Tiffany Razo, a graduate student at Jacksonville University’s Marine Science Research Institute, has played a role in a number of Bahamian ecological studies, including assessing coral reef health on San Salvador patch reefs and assisting in studies on lionfish and other fish populations near Andros. Using crowdfunding site Experiment.com, Razo hopes add one more by raising the $5,000 needed to study the influencing factors on the San Salvador coral reefs.
Razo proposes to sample five patch reefs around San Salvador during summer 2015 with the help of multiple assistant researchers. She hopes to determine the main influencing factors of the reef communities, and determine if the reefs are in a state of decline or have become “healthier” since 1998.
Coral reefs are crucial ecosystems to sustaining island populations, as a food source for local fishermen and economically as area eco-tourism. Better understanding them, Razo said, “will allow for better management and monitoring of these essential ecosystems.”
According to the project’s description on Experiment.com, “San Salvador is a remote Bahamian island with limited local anthropogenic impacts to coral reef ecosystems, resulting in near pristine reef communities. However, due to the growing tourist facilities on San Salvador, the future of these reef communities may have a different outlook.”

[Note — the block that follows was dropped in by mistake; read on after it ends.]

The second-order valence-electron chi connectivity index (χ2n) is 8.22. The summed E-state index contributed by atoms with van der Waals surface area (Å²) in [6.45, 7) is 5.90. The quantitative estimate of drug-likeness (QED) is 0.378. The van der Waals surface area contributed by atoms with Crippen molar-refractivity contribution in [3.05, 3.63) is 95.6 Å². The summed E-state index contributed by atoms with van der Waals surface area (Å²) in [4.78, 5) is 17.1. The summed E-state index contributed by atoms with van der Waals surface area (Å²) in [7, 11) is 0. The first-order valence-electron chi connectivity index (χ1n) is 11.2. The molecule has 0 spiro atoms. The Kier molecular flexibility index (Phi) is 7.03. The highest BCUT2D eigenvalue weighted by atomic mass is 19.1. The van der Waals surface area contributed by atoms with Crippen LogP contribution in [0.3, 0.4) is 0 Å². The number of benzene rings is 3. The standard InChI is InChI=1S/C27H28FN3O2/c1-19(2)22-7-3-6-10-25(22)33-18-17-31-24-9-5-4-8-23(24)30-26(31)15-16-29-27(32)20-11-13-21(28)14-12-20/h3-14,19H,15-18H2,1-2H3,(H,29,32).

The funds, Razo said, will allow the project group to travel to San Salvador, Bahamas and conduct field research. The trip will include collecting benthic and fish data in the field via diving. The funds will also cover housing at the Gerace Research Centre on San Salvador, rent fuel tanks, transportation on the island, and field equipment.
“At a time when these essential coral reefs ecosystems are being adversely impacted by numerous factors,” she said, “research identifying primary influencing factors on these reefs will help future recovery.”
The project currently has 20 backers totaling $1,175.
To learn more and to back the project visit www.experiment.com.